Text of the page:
Secondary Assumption: It is possible to extract more taxes from the rich in the US. The richest 1% in the US account for 19% of the country’s total income and they pay 38% of the country’s total tax bill. The richest 5% earn 33% of the national income and pay 57% of the tax bill. The bottom 50% earn 19% of the income and pay 3% of the tax bill (2007 data here). If you’ve never heard of the Laffer Curve, you might want to read up on it. Raising taxes on those already paying nearly all of them may not work as hoped.
Secondary Assumption: Increasing taxes on the rich will not change the overall system in a way that harms the poor.
Have you ever asked whether an (even somewhat) free-enterprise system and the inequality that comes with it is itself the driver of improved standards of living among the poor? If the cost of successful entrepreneurial activity is increased, will you get more or less of it? When an entrepreneur makes tons of money, do they do it by making something people value more than what they give up to get it? Does it create jobs and incomes and higher standards of living only for the rich? The ability to reap rewards is a great motivator that spurs innovation that helps everyone. The poor in America are getting richer, and at a faster rate than the rich! (As an aggregate group, and more importantly and powerfully, as individuals). Increasing the cost of success for the rich will also reduce wealth creation opportunities for the poor.
Secondary Assumption: It is possible for government agents to redistribute income effectively so that it genuinely helps the poor and costs only the rich.
What is the incentive of a government agency on poverty: to get rid of poverty and therefore eliminate the department, or to keep poverty alive, either in rhetoric or reality, to justify growing the department in power and resources? Humans are humans, and as such they are self-intereste d. A quick study of Public Choice Theory and the history of welfare programs and their inability to meet their own stated goals should bring this assumption into question. We may not like some things about reality, but we ought to consider whether the outcomes are better or worse when we turn to government to fix things. The evidence does not favor government.
Secondary Assumption: It is possible to achieve and maintain a desirable ratio of difference in material wealth.
If wealth was redistributed overnight so that everyone had an equal share, how long would that ratio last? Inequality is a part of life—it’s how we were created and it’s wonderful! We are different not only in ability, but in tastes. I would sacrifice a much higher income to have a career that allows me more time with my family—others would eschew having a family for more income. There is nothing immoral about the radical differences we were created with, and it is impossible to suppress them.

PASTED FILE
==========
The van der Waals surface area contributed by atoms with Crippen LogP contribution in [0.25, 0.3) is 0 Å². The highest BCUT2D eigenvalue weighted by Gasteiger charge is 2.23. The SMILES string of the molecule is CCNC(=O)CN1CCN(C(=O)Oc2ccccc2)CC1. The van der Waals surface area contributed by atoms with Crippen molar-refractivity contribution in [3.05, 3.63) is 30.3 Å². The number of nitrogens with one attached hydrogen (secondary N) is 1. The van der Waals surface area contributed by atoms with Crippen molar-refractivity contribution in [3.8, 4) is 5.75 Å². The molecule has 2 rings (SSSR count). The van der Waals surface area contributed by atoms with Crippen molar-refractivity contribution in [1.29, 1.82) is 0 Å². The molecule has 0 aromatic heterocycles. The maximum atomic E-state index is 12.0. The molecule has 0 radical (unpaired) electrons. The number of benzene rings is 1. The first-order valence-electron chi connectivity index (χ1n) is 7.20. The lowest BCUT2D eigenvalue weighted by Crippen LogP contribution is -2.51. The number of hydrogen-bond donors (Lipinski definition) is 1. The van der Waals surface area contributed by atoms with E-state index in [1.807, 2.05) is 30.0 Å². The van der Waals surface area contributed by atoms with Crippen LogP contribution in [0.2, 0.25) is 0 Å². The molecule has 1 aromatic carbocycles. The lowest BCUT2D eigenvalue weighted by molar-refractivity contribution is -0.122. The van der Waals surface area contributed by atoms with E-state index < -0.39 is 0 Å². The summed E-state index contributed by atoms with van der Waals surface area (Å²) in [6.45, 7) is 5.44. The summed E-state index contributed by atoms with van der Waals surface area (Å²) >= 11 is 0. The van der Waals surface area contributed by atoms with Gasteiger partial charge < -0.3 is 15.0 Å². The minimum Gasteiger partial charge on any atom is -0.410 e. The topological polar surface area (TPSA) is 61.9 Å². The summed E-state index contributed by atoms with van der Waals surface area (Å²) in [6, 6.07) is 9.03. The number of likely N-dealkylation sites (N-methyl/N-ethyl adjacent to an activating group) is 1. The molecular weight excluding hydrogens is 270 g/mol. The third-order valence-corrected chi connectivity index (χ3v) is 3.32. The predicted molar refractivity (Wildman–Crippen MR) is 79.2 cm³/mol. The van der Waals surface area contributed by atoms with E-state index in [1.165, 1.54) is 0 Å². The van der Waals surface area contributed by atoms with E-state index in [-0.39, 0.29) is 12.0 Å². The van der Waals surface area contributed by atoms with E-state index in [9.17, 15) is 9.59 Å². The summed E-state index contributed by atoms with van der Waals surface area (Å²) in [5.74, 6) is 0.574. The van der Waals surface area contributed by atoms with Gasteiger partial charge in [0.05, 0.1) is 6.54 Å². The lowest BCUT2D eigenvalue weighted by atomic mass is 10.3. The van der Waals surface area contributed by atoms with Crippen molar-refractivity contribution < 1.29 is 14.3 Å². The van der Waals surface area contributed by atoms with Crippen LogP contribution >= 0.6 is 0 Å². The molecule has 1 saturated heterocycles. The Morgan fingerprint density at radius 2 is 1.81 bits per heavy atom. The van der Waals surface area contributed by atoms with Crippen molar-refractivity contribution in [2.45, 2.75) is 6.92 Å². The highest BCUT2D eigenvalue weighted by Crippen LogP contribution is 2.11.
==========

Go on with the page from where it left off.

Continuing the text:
Secondary Assumption: It is possible to accurately measure material wealth.
In order to maintain a certain ratio of difference in wealth, we’d have to be able to measure wealth. What is it? Is it the dollar value of our stuff on the open market? If that were so, then someone in the mid 1990s who had no food or shelter, but a giant pile of Beanie Babies would be wealthy, even as they died of starvation. A person in the desert with no water but a bag of diamonds would be wealthy. Clearly, it is not the market price of our goods that determines our quality of life. Economic value is subjective. For some hermit monks, material wealth may actually make them less happy. If they have worked all their life to avoid the accumulation of possessions, and have only achieved it with great struggle and are now in a state of pure joy, are they to be counted as “poor?” Should we rush in to force goods upon them? When we attempt to aggregate and count wealth levels, all we are counting is the current market price for the goods people own. Real humans don’t care about these things except to the extent they help in reaching the actual goal, happiness.
Conclusion: Invalid, untrue, and ineffective. The idea that we must reduce inequality of wealth by taxing the rich is an ineffective means of achieving an immoral end.
The author ends the article with the famous “WWJD” question. We needn’t ask what Jesus would do in the face of great wealth and poverty. We can look at what he did do. He helped the poor and instructed others to do the same, but he never forced anyone to help on threat of fine or imprisonment as our tax and welfare system does. He told one rich man to give his possessions to the poor, but then let the man walk away. Apparently, it was the rich man’s heart, not his possessions, Jesus was after.
Don’t get caught in the web of envy and idolatry that lurks behind the desire for greater material equality among people. Seek to improve the lives of everyone, rich and poor, in ways that are genuinely meaningful, including—but not limited to—physical quality of life. Whatever ends you seek, don’t rely the on ineffective and immoral means of coercive government programs. Before you argue for something, check your assumptions.
Note: In the rambling post, Roberts also points out with disgust the huge sums the US spends on its military. I am in complete agreement with the author that military spending in the US is appallingly high.